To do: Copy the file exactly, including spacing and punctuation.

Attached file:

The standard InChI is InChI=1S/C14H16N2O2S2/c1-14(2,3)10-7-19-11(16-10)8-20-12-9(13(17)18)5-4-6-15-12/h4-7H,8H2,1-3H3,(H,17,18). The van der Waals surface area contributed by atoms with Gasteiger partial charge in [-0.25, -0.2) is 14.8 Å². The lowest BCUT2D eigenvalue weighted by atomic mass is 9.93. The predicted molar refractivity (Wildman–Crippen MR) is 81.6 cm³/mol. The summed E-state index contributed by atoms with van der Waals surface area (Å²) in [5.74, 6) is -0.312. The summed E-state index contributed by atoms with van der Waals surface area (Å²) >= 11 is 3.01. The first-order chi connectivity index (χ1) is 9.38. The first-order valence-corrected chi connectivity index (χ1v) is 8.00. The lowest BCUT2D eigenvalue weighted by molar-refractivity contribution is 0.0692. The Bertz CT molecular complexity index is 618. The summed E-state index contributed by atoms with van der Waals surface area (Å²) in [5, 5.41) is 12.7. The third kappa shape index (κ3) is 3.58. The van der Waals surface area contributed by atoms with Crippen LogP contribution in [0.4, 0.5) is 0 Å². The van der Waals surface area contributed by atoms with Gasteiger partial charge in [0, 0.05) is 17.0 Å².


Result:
The standard InChI is InChI=1S/C14H16N2O2S2/c1-14(2,3)10-7-19-11(16-10)8-20-12-9(13(17)18)5-4-6-15-12/h4-7H,8H2,1-3H3,(H,17,18). The van der Waals surface area contributed by atoms with Gasteiger partial charge in [-0.25, -0.2) is 14.8 Å². The lowest BCUT2D eigenvalue weighted by atomic mass is 9.93. The predicted molar refractivity (Wildman–Crippen MR) is 81.6 cm³/mol. The summed E-state index contributed by atoms with van der Waals surface area (Å²) in [5.74, 6) is -0.312. The summed E-state index contributed by atoms with van der Waals surface area (Å²) >= 11 is 3.01. The first-order chi connectivity index (χ1) is 9.38. The first-order valence-corrected chi connectivity index (χ1v) is 8.00. The lowest BCUT2D eigenvalue weighted by molar-refractivity contribution is 0.0692. The Bertz CT molecular complexity index is 618. The summed E-state index contributed by atoms with van der Waals surface area (Å²) in [5, 5.41) is 12.7. The third kappa shape index (κ3) is 3.58. The van der Waals surface area contributed by atoms with Crippen LogP contribution in [0.4, 0.5) is 0 Å². The van der Waals surface area contributed by atoms with Gasteiger partial charge in [0, 0.05) is 17.0 Å².